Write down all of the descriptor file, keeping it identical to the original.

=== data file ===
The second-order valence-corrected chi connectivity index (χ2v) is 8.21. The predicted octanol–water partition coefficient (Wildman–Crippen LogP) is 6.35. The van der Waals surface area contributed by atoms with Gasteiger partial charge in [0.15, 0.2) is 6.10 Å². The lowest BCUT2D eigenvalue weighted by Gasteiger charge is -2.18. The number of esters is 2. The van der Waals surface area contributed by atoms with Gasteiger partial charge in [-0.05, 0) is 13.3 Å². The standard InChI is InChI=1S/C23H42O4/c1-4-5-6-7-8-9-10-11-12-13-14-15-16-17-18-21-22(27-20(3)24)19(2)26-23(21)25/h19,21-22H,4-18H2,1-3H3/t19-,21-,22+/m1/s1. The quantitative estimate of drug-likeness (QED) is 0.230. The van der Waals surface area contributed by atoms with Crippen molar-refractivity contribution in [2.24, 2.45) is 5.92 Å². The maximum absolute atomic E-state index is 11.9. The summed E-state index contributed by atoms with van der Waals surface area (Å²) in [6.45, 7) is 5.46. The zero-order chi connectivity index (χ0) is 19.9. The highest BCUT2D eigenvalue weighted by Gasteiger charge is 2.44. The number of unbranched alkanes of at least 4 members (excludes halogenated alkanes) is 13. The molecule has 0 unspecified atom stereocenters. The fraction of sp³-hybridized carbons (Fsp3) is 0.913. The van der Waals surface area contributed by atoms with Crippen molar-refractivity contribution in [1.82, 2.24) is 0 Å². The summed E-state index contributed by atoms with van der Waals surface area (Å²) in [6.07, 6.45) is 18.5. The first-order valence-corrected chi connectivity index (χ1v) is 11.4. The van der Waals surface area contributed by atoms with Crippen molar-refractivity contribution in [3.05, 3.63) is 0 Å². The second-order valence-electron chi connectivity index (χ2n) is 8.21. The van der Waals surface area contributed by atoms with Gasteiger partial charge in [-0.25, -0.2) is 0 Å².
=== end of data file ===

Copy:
The second-order valence-corrected chi connectivity index (χ2v) is 8.21. The predicted octanol–water partition coefficient (Wildman–Crippen LogP) is 6.35. The van der Waals surface area contributed by atoms with Gasteiger partial charge in [0.15, 0.2) is 6.10 Å². The lowest BCUT2D eigenvalue weighted by Gasteiger charge is -2.18. The number of esters is 2. The van der Waals surface area contributed by atoms with Gasteiger partial charge in [-0.05, 0) is 13.3 Å². The standard InChI is InChI=1S/C23H42O4/c1-4-5-6-7-8-9-10-11-12-13-14-15-16-17-18-21-22(27-20(3)24)19(2)26-23(21)25/h19,21-22H,4-18H2,1-3H3/t19-,21-,22+/m1/s1. The quantitative estimate of drug-likeness (QED) is 0.230. The van der Waals surface area contributed by atoms with Crippen molar-refractivity contribution in [2.24, 2.45) is 5.92 Å². The maximum absolute atomic E-state index is 11.9. The summed E-state index contributed by atoms with van der Waals surface area (Å²) in [6.45, 7) is 5.46. The zero-order chi connectivity index (χ0) is 19.9. The highest BCUT2D eigenvalue weighted by Gasteiger charge is 2.44. The number of unbranched alkanes of at least 4 members (excludes halogenated alkanes) is 13. The molecule has 0 unspecified atom stereocenters. The fraction of sp³-hybridized carbons (Fsp3) is 0.913. The van der Waals surface area contributed by atoms with Crippen molar-refractivity contribution in [1.82, 2.24) is 0 Å². The summed E-state index contributed by atoms with van der Waals surface area (Å²) in [6.07, 6.45) is 18.5. The first-order valence-corrected chi connectivity index (χ1v) is 11.4. The van der Waals surface area contributed by atoms with Crippen molar-refractivity contribution in [3.05, 3.63) is 0 Å². The second-order valence-electron chi connectivity index (χ2n) is 8.21. The van der Waals surface area contributed by atoms with Gasteiger partial charge in [-0.25, -0.2) is 0 Å².